“Large companies tend to operate with bigger profit margins, and they have more room as a result of that to allow them to cut and to deal with a slowdown,” he said.

BANK ON BUFFETT: Warren Buffett’s Berkshire Hathaway conglomerate said its profit quadrupled in the third quarter as the value of its investments climbed. It also reported better results from its insurance and railroad divisions. Berkshire also bought back almost $1 billion in stock, the most in years. Its Class B stock climbed 4.5 percent to $215.92.

Other financial companies also rose. Insurer MetLife gained 3.2 percent to $44.55 and Citigroup picked up 1.8 percent to $67.10.

APPLE FALLS FAR: Apple lost another 3.6 percent to $200. On Friday it tumbled to its biggest loss in almost five years after the tech giant gave a weak fourth-quarter forecast and said it will stop announcing how many iPhones it sold each quarter. In early August Apple became the first publicly traded company valued at $1 trillion. It’s remained above that mark since then, but with Monday’s decline it’s on pace to finish with a valuation of about $950 billion.

Daniel Ives of Wedbush said Apple made its announcement appear “flippant,” but it’s actually part of a carefully calculated strategy intended to get investors to see the company as a services provider and not just a device seller. He rates Apple stock “Outperform” with a price target of $310 a share.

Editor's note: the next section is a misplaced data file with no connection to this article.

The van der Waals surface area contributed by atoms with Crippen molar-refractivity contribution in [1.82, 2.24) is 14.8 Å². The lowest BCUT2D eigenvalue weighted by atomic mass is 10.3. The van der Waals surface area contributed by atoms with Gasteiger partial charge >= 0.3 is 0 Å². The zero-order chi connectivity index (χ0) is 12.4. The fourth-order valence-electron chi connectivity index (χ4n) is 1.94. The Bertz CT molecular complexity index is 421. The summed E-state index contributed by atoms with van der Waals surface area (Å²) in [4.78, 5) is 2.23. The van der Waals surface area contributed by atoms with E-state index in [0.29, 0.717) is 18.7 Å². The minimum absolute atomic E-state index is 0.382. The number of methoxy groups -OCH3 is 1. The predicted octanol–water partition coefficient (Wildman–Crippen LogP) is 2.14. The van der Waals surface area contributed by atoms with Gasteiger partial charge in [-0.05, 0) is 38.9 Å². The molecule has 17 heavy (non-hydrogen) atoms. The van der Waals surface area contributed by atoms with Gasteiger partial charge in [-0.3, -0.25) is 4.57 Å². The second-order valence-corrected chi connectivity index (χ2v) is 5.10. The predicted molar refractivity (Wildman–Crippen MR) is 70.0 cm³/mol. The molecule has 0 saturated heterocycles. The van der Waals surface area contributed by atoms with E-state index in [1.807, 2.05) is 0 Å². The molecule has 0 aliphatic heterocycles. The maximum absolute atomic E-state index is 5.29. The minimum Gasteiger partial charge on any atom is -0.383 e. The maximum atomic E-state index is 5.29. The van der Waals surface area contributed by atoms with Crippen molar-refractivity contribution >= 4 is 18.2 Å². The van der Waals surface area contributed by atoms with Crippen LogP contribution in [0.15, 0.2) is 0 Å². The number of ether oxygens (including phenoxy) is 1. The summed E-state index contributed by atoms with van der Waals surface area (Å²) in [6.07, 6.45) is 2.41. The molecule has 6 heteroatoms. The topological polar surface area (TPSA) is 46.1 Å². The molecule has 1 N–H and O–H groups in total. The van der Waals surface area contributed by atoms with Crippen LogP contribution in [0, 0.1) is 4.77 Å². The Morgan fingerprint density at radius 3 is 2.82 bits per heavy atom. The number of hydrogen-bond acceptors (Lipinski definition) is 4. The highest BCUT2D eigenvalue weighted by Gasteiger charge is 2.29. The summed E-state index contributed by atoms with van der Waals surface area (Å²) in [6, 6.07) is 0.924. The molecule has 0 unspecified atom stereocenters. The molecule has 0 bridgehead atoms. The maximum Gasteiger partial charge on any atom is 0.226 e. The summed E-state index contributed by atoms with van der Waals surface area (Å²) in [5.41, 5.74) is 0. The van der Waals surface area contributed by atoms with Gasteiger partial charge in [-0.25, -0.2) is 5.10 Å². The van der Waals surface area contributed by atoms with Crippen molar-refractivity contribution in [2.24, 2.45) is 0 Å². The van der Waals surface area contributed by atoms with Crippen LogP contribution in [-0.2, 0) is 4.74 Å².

Other technology and internet companies also struggled, as they did throughout October. Video game maker Activision Blizzard shed 6.7 percent to $64.40 and chipmaker Nvidia fell 3.3 percent to $207.80. Google’s parent company, Alphabet, skidded 2.4 percent to $1,045.

U.S.-CHINA TRADE: Chinese President Xi Jinping Xi promised Monday to reduce costs for importers and raise consumer spending power, but he did not address the technology policy dispute between the U.S. and China, a critical part of the trade impasse between them. Global markets, especially in Asia, had risen Friday after Chinese officials and President Donald Trump said a phone conversation between the two leaders had gone well.